TRMs are a large and diverse superfamily of proteins, in which about half of the members are expected to localize to microtubule arrays15. We showed previously that TRM1 localized to cortical microtubules and is able to recruit TON1 to microtubules15. We therefore tested whether TRM1, an archetypal TRM member, could recruit other TTP components to microtubule arrays by transient co-expression of TTP proteins in Nicotiana leaf cells. The cytosolic GFP-FASS fluorescence (Fig. 3b) relocalized to the cortical microtubules (Fig. 4d) upon co-expression with RFP-TRM1. In addition, the BiFC signal of YFPN-FASS and YFPC-TON1a constructs also relocalized from the cytoplasm (Fig. 4a) to the cortical microtubule array where it co-localized with RFP-TRM1 (Fig. 4e) upon co-expression of the latter. TRM1 was also able to recruit the PP2AA1 subunit complexed with FASS to the microtubules (Fig. 4f). Hence, TRM proteins have the ability to recruit not only FASS and TON1 but also other PP2A subunits to microtubule arrays through their interaction with FASS. TRM815 also had the ability to recruit the TON1-FASS BiFC fluorescence to microtubule arrays (Fig. 4g), suggesting that microtubule recruitment of TTP proteins is a general function of microtubule-associated TRM proteins.

Figure 4: TRM proteins target TTP proteins to the microtubular cytoskeleton.
Figure 4

(ac) TON1-FASS (a) and FASS-PP2AA1 (c) BiFC signals, as well as PP2AA1-GFP (b) fluorescence all localized to the cytoplasm when expressed in N. benthamiana leaf epidermal cells. (df) Upon co-expression with RFP-TRM1, which labels the cortical microtubular cytoskeletal array (middle panels, red), the GFP-FASS signal (d), the BiFC TON1-FASS fluorescence (e) or the BiFC FASS-PP2AA1 fluorescence (f) relocalized to microtubule arrays where it co-localized as a punctuate staining with TRM1. (g) The BiFC TON1-FASS fluorescence also relocalized to microtubule arrays upon co-expression with RFP-TRM8. All micrographs are projections of Z-stack confocal images. Scale bars, 20 μm (ag).

TON1 and FASS together with PP2AA1 decorate the PPB

Arabidopsis TON1 and FASS proteins have been shown previously to localize to the PPB11,12. In addition to a PPB localization, DCD1 and ADD1, the two maize homologues of FASS, persist at the cortical division site after PPB disassembly13. To see whether this occurs in Arabidopsis for TON1 and FASS, we studied the dynamic localization of TON1 and FASS during mitosis, using functional GFP-TON1 (ref. 11) and GFP-FASS fusions (Supplementary Fig. S3) in root tip cells co-expressing an H2AX-RFP histone marker allowing to precisely define the mitotic phases26. Time-lapse imaging of dividing cells showed that both GFP-TON1 and GFP-FASS labelled the PPB and persisted at the cortex up to metaphase, well after PPB disassembly (Fig. 5a). We could also show the presence of PP2AA subunits at the PPB by introducing a YFP-PP2AA1 construct27 in an mCherry-β-tubulin6 background28. In root tip cells, YFP-PP2AA1 displayed a cytoplasmic and perinuclear localization as reported before27. In addition to this ubiquitous subcellular localization, YFP-PP2AA1 fluorescence distribution along the cortex in cells at the preprophase stage, showed a twofold enrichment at the PPB site (Fig. 5c), suggesting association of the PP2AA1 subunit with this structure.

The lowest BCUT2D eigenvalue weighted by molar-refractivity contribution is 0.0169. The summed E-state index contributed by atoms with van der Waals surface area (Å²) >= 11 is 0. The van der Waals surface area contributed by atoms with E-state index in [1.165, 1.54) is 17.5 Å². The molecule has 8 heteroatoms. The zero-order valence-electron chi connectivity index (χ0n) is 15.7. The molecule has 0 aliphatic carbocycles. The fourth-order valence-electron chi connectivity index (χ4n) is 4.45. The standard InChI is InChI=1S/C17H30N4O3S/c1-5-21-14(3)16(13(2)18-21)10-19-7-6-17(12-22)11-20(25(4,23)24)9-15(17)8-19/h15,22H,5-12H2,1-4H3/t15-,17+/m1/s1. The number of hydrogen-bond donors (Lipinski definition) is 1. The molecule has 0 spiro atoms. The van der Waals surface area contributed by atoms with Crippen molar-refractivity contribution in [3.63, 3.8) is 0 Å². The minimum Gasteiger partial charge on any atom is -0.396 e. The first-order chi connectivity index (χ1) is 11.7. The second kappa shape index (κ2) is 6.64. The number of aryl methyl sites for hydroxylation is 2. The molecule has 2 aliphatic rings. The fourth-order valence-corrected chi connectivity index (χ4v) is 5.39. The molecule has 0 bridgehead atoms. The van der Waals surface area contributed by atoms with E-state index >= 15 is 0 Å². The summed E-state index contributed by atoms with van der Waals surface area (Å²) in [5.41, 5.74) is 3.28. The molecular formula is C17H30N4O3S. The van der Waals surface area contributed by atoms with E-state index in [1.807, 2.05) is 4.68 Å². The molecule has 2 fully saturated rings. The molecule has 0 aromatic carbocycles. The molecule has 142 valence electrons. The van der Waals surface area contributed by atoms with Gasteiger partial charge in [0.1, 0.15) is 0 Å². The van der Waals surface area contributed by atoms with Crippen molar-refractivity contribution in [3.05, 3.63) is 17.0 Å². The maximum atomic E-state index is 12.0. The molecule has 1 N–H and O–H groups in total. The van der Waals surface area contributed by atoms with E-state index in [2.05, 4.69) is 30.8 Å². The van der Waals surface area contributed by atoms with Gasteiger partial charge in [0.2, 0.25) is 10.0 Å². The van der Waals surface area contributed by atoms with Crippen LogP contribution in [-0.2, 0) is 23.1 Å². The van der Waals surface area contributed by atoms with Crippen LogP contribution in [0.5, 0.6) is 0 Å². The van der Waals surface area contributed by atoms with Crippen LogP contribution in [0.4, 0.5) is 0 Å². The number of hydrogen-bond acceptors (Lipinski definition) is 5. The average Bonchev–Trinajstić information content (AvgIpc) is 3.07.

Figure 5: TON1 and FASS and PP2AA1 all localize to the PPB.
Figure 5

(a) Time-lapse analysis of root tip cells expressing both Pro35S:GFP-FASS and H2AX-RFP showed accumulation of FASS at the cortical division zone during PPB formation, and persistence of the signal beyond PPB degradation up to the metaphase stage. H2AX-RFP served as marker for the different cell-cycle phases. Arrowheads indicate PPB and cortical division zone localization of FASS up to metaphase in cell #1. Note persistence of the signal in cell #2 at t=17 min (asterisks), excluding photobleaching-based disappearance of GFP-FASS signal in cell #1. (b) Time-lapse analysis of a root tip cell expressing both Pro35S:GFP-TON1 and H2AX-RFP, showing accumulation of TON1 at the PPB and persistence of the signal at the cortical division zone up to metaphase well after PPB disassembly. (c) Transverse (left) and tangential (right) views of a root tip cell at the preprophase stage expressing ProPP2AA1:YFP-PP2AA1 (green)27 and mCherry-β-tubulin6 (red). YFP-PP2AA1 is enriched at the PPB (arrowheads) as also evidenced by the measurement of the fluorescence intensity along the plasma membrane indicated by brackets in transverse views (green curve corresponds to the YFP-PP2AA1 fluorescence and red curve to the mCherry-β-tubulin6 signal). Scale bars, 10 μm (ac).